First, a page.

[setup topic/libsolv] Does "obsoletes:" work?

Ken Brown kbrown@cornell.edu
Tue Oct 24 20:25:00 GMT 2017

On 10/24/2017 4:09 PM, Jon Turney wrote:
> On 23/10/2017 18:43, Ken Brown wrote:
>> On 10/23/2017 7:38 AM, Jon Turney wrote:
>>> On 21/10/2017 21:18, Ken Brown wrote:
>>>> On 10/20/2017 6:24 PM, Ken Brown wrote:
>>>>> Have you ever tested the "obsoletes:" feature of setup/libsolv?  I 
>>>>> tried adding an "obsoletes:" line to setup.ini, and it didn't seem 
>>>>> to have any effect.
>>> It seems I tested it back in May, so it might well have broken since :)
>>> Here's a very small test repo I've been using for some tests:
>>> http://www.dronecode.org.uk/cygwin/test/x86_64/
>>> But yes, your patch looks like it's needed for it to work correctly...
>>>> It turns out that it *is* working (after a minor fix, attached), but 
>>>> not always as I expect.  Suppose A requires B and C obsoletes B. 
>>>> Then the "obsoletes" statement appears to have no effect.  If I 
>>>> remove the dependence of A on B, then setup does propose 
>>>> uninstalling B and installing C.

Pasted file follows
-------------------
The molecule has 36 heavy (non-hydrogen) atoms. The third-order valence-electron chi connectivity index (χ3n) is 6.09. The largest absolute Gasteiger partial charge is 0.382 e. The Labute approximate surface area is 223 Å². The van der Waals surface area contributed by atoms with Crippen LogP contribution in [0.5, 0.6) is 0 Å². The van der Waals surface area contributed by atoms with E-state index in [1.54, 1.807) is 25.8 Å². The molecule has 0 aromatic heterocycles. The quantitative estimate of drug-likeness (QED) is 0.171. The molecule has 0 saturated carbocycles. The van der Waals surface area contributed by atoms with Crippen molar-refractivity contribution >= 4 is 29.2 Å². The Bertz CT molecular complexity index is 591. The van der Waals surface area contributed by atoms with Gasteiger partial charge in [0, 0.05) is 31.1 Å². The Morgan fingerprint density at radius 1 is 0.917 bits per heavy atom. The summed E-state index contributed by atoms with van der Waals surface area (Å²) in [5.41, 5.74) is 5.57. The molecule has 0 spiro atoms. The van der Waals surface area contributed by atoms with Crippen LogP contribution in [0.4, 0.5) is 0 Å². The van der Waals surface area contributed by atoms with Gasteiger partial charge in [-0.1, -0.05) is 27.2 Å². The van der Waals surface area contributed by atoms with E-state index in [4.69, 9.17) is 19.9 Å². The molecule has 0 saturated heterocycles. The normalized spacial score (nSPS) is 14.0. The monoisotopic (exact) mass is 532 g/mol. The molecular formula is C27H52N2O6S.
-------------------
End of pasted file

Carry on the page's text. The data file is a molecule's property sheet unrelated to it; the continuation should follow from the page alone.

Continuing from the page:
>>>> I guess the issue is that libsolv interprets "C obsoletes B" as 
>>>> "uninstall B and install C", and it won't uninstall B while 
>>>> something requires it.
>>> The 'targeted' vs. 'untargeted' distinction is relevant here? Perhaps 
>>> we are doing the wrong one?
>> Maybe.  I've read and re-read the discussion of this in 
>> libsolv-bindings.txt, and I'm still not sure I understand it.
> Yeah, the documentation is a bit impenetrable.
>> But here's a simpler case where "obsoletes" isn't working as I expect. 
>> Using your test repo, in which A requires C and obsoletes B, I start 
>> with none of the packages installed.  I choose B for installation 
>> (either interactively or on the command line), and B gets installed.  
>> If I now run setup a second time, A and C get installed and B gets 
>> uninstalled.
>> I expected A and C to be installed on the first run.  I don't think 
>> this has anything to do with targeted vs. untargeted, because that 
>> distinction is only relevant for updating installed packages.
> I guess I had the opposite expectation (if I ask for A to be installed, 
> that's what should happen, because if it insists on upgrading it behind 
> my back there's no way to do that...)
> The actual behaviour you mention fits what's described there pretty well.

OK, so maybe there's no real problem here.  In any case, the situation 
is unlikely to happen often -- the user has to intentionally choose to 
install an obsolete package.

I think we might have reached the point where more widespread testing 
would be useful.  If it would help, I could put together a patch series 
containing the various (sometimes revised) patches we've discussed recently.


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